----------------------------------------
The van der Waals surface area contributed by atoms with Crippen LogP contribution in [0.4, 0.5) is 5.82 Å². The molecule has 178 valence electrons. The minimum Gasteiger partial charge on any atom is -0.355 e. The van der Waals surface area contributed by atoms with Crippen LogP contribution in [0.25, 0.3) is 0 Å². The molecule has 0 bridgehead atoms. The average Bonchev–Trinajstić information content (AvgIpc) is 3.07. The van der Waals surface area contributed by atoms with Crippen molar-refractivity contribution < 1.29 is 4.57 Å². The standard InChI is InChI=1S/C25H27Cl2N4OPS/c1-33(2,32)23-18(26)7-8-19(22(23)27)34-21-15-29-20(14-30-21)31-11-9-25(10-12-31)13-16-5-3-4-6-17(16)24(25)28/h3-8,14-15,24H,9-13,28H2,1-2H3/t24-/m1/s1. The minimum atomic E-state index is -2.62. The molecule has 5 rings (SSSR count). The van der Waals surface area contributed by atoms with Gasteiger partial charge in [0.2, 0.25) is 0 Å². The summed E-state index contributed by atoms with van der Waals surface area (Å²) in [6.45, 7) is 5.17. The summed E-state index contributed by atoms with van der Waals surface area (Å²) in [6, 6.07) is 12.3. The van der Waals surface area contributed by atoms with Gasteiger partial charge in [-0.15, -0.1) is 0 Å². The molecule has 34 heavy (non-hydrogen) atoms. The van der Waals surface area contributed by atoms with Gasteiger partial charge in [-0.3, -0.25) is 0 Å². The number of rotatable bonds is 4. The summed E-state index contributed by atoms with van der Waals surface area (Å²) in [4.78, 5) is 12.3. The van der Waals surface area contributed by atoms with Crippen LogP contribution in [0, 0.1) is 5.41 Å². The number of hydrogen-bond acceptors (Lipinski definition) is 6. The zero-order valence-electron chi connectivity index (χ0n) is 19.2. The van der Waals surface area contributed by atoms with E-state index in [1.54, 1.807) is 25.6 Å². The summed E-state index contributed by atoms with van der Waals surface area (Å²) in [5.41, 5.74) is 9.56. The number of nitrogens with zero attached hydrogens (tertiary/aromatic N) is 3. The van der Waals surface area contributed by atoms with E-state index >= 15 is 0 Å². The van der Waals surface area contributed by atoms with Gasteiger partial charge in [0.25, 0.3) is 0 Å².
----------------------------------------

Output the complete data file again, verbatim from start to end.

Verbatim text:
The van der Waals surface area contributed by atoms with Crippen LogP contribution in [0.4, 0.5) is 5.82 Å². The molecule has 178 valence electrons. The minimum Gasteiger partial charge on any atom is -0.355 e. The van der Waals surface area contributed by atoms with Crippen LogP contribution in [0.25, 0.3) is 0 Å². The molecule has 0 bridgehead atoms. The average Bonchev–Trinajstić information content (AvgIpc) is 3.07. The van der Waals surface area contributed by atoms with Crippen molar-refractivity contribution < 1.29 is 4.57 Å². The standard InChI is InChI=1S/C25H27Cl2N4OPS/c1-33(2,32)23-18(26)7-8-19(22(23)27)34-21-15-29-20(14-30-21)31-11-9-25(10-12-31)13-16-5-3-4-6-17(16)24(25)28/h3-8,14-15,24H,9-13,28H2,1-2H3/t24-/m1/s1. The minimum atomic E-state index is -2.62. The molecule has 5 rings (SSSR count). The van der Waals surface area contributed by atoms with Gasteiger partial charge in [0.2, 0.25) is 0 Å². The summed E-state index contributed by atoms with van der Waals surface area (Å²) in [6.45, 7) is 5.17. The summed E-state index contributed by atoms with van der Waals surface area (Å²) in [6, 6.07) is 12.3. The van der Waals surface area contributed by atoms with Gasteiger partial charge in [-0.15, -0.1) is 0 Å². The molecule has 34 heavy (non-hydrogen) atoms. The van der Waals surface area contributed by atoms with Gasteiger partial charge in [-0.3, -0.25) is 0 Å². The number of rotatable bonds is 4. The summed E-state index contributed by atoms with van der Waals surface area (Å²) in [4.78, 5) is 12.3. The van der Waals surface area contributed by atoms with Crippen LogP contribution in [0, 0.1) is 5.41 Å². The number of hydrogen-bond acceptors (Lipinski definition) is 6. The zero-order valence-electron chi connectivity index (χ0n) is 19.2. The van der Waals surface area contributed by atoms with E-state index in [1.54, 1.807) is 25.6 Å². The summed E-state index contributed by atoms with van der Waals surface area (Å²) in [5.41, 5.74) is 9.56. The number of nitrogens with zero attached hydrogens (tertiary/aromatic N) is 3. The van der Waals surface area contributed by atoms with E-state index >= 15 is 0 Å². The van der Waals surface area contributed by atoms with Gasteiger partial charge in [0.25, 0.3) is 0 Å².